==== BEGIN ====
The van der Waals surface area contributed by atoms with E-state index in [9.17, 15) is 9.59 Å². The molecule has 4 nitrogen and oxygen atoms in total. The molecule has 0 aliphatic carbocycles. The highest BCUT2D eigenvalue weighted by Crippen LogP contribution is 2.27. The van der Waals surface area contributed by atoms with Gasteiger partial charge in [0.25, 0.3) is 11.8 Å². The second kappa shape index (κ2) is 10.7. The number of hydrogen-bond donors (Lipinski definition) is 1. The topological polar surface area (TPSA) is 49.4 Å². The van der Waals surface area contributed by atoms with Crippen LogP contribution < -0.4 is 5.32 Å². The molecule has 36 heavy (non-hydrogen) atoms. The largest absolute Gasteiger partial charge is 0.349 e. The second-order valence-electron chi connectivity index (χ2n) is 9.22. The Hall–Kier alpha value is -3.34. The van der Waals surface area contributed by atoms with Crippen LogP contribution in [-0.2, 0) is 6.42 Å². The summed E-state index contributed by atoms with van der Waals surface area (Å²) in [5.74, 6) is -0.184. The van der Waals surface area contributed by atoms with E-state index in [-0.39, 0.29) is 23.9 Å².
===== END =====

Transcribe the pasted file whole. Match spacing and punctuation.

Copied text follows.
The van der Waals surface area contributed by atoms with E-state index in [9.17, 15) is 9.59 Å². The molecule has 4 nitrogen and oxygen atoms in total. The molecule has 0 aliphatic carbocycles. The highest BCUT2D eigenvalue weighted by Crippen LogP contribution is 2.27. The van der Waals surface area contributed by atoms with Gasteiger partial charge in [0.25, 0.3) is 11.8 Å². The second kappa shape index (κ2) is 10.7. The number of hydrogen-bond donors (Lipinski definition) is 1. The topological polar surface area (TPSA) is 49.4 Å². The van der Waals surface area contributed by atoms with Crippen LogP contribution < -0.4 is 5.32 Å². The molecule has 36 heavy (non-hydrogen) atoms. The largest absolute Gasteiger partial charge is 0.349 e. The second-order valence-electron chi connectivity index (χ2n) is 9.22. The Hall–Kier alpha value is -3.34. The van der Waals surface area contributed by atoms with Crippen LogP contribution in [-0.2, 0) is 6.42 Å². The summed E-state index contributed by atoms with van der Waals surface area (Å²) in [5.74, 6) is -0.184. The van der Waals surface area contributed by atoms with E-state index in [-0.39, 0.29) is 23.9 Å².